Tough love for Israel

The latest contribution to the long list of opinion pieces (including editorials) in The New York Times advocating a tougher U.S. approach toward Israel comes from Roger Cohen, who argues in an Op-Ed column posted online Monday called "Try Tough Love, Hillary," that the Obama administration should deliver some "tough love" to Israel by putting West Bank settlements, the division of Jerusalem and outreach to Syria on the agenda between Washington and Jerusalem.

Cohen’s argument for tough love focuses on an interview Ehud Olmert gave in September in which the outgoing prime minister articulated Cohen’s main points to Israel’s daily Yediot Achronot. Cohen argues that the Obama administration sometimes needs to stand against Israel, for Israel’s own good, by adopting Olmert’s recommendations.

Wait a minute: I don’t get it. If the Obama administration should deliver tough love to Israel by standing against it, how does embracing the Israeli prime minister’s viewpoints (Cohen recommends Clinton post the Olmert interview on the wall of her office) constitute toughness?

What Cohen actually means to say is that the United States should press for specific things — dividing Jerusalem, promoting Syria-Israel peace talks, gradually eliminating the obstacle to peace that West Bank settlements represent — whether or not the Israeli government believes they are in Israel’s best long-term interests.

It’s not tough love Cohen is arguing for, but a specific approach. Did Israel need tough love when it wanted to negotiate with Syria but got no support from the Bush White House?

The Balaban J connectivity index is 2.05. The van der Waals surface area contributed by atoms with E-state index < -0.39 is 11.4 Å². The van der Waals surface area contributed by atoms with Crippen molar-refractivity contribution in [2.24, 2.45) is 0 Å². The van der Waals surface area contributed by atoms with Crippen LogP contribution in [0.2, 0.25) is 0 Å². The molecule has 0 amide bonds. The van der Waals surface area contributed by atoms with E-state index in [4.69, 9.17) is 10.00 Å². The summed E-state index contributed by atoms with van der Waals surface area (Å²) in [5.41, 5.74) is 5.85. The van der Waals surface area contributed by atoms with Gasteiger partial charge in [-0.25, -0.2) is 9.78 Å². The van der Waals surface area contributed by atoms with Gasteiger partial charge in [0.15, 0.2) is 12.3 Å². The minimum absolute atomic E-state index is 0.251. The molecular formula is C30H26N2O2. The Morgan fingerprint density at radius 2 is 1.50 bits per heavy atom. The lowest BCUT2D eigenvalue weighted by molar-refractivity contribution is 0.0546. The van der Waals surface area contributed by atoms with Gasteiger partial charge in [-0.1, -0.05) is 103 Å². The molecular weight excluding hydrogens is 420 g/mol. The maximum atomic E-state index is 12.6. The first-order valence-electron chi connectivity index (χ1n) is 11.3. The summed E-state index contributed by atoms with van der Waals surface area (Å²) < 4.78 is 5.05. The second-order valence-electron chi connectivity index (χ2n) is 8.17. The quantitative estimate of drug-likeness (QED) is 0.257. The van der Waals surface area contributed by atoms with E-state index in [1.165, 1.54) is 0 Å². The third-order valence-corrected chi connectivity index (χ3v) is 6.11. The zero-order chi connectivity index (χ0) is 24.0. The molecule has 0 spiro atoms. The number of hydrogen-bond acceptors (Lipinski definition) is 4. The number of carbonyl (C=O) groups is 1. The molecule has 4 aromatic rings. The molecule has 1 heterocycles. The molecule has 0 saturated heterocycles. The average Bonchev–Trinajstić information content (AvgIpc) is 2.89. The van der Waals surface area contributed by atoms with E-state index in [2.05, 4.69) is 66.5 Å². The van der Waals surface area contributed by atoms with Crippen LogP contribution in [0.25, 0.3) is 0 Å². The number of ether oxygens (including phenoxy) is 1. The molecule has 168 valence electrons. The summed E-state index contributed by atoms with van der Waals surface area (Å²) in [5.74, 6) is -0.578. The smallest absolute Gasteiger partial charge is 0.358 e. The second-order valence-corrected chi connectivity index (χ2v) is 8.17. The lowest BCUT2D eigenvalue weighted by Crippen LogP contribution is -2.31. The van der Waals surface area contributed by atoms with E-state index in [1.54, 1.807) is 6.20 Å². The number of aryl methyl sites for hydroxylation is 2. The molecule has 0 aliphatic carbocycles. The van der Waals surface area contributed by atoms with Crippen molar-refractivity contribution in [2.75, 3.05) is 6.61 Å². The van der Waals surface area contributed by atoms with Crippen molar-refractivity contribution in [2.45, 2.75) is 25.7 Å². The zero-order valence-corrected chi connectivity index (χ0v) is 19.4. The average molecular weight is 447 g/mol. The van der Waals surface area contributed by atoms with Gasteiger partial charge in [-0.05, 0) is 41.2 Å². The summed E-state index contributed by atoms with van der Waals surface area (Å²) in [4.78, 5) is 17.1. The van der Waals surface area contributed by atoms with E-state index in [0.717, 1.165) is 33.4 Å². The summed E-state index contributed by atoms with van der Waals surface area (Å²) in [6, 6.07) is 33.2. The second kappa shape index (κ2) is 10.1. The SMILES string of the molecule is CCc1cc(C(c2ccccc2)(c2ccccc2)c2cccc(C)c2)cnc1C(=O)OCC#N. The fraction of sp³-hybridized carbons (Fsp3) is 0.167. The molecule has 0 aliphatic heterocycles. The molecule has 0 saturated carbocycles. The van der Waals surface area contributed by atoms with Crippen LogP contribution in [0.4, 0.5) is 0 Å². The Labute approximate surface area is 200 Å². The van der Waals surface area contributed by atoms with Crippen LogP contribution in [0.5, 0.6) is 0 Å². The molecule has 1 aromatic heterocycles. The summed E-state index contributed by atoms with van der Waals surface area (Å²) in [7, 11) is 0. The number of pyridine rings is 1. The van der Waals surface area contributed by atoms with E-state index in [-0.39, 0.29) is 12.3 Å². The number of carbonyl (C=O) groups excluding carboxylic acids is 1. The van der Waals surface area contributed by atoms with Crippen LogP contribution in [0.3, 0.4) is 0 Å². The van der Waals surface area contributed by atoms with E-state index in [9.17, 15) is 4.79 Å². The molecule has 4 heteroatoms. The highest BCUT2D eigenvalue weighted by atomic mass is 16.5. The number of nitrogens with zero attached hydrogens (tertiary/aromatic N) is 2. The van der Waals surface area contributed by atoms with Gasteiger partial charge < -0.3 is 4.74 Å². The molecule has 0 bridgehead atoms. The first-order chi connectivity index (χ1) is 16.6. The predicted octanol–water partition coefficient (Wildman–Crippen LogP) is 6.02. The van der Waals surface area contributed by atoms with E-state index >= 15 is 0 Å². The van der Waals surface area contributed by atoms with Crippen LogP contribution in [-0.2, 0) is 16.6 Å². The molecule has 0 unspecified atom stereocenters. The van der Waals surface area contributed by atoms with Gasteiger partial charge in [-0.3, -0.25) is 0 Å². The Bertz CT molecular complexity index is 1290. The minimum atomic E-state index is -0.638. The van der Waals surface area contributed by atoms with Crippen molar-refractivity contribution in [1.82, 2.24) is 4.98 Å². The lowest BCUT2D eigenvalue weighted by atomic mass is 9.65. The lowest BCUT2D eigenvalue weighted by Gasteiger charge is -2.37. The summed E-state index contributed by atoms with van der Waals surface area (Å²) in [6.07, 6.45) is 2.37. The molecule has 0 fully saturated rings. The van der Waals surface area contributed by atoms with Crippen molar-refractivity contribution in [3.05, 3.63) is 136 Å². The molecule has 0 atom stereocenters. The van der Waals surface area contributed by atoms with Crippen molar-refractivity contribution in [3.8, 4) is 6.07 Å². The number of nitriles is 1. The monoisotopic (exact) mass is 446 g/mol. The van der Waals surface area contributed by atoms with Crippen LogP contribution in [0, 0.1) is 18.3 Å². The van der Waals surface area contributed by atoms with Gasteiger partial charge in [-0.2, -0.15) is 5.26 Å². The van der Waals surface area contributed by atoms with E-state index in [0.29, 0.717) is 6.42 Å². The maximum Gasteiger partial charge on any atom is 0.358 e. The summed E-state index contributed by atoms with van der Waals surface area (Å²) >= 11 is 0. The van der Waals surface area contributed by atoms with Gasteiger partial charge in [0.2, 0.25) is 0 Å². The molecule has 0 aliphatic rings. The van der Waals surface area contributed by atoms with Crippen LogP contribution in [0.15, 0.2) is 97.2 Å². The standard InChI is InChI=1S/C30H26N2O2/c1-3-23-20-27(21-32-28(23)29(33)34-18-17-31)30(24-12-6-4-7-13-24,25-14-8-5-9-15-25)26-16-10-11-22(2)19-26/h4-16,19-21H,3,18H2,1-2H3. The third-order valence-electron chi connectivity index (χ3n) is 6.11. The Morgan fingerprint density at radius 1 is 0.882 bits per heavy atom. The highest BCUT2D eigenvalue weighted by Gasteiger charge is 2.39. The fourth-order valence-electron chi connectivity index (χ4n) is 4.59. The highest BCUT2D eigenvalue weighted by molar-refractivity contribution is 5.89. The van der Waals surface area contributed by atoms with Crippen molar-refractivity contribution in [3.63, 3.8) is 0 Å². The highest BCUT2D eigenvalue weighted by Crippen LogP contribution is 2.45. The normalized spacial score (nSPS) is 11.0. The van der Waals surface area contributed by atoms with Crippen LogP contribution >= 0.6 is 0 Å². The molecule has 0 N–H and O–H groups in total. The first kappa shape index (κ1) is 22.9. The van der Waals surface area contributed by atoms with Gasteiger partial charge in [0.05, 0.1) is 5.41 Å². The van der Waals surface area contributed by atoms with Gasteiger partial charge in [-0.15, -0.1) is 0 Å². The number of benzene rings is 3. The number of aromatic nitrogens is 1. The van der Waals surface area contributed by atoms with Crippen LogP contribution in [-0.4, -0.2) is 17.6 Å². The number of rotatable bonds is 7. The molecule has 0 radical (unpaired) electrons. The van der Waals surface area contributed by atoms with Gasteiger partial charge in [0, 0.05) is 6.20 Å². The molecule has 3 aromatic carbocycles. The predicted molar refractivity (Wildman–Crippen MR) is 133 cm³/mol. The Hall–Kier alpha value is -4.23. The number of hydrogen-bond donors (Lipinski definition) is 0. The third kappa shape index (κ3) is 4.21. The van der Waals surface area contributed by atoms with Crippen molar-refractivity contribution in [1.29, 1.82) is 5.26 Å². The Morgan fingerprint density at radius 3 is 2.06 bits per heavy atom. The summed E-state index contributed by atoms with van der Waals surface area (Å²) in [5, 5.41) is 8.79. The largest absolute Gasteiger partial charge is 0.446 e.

Left-wingers and right-wingers alike play this game.

When Israel pursues right-wing policies, groups on the right argue that Washington should not obstruct the Israeli government, while left-wingers call for Washington’s intervention. But when the tables are turned and the Israeli government pursues left-wing policies, such as talking with Syria about exchanging the Golan Heights for a peace deal, left-wing groups argue against Washington obstruction (as they did against Bush), while right-wingers do all they can to sway Israel — including lobbying Washington.

Cohen writes:

I am fiercely attached to Israel’s security. Everything depends, however, on how that security is viewed. Israel can continue humiliating the Palestinians, flaunting its power with a bully’s braggadocio. It will survive that way — and be desperately corroded from within. Neither domination nor demography favors Israel over time…

Getting to… a two-state deal at, or close to, the 1967 borders will require concerted U.S. involvement from day one of the Obama administration. Its tone should be one of tough love, with the emphasis on tough.

Cohen’s recipe for what Israel ought to be doing to solve its own long-term security needs may or may not be right — there are plenty of Israelis who make similar arguments — but it’s not about the United States pressuring Israel vs. supporting Israel.

It’s about Cohen anticipating a right-wing administration in Israel come February 2009, when Israel elects a new Knesset and prime minister.

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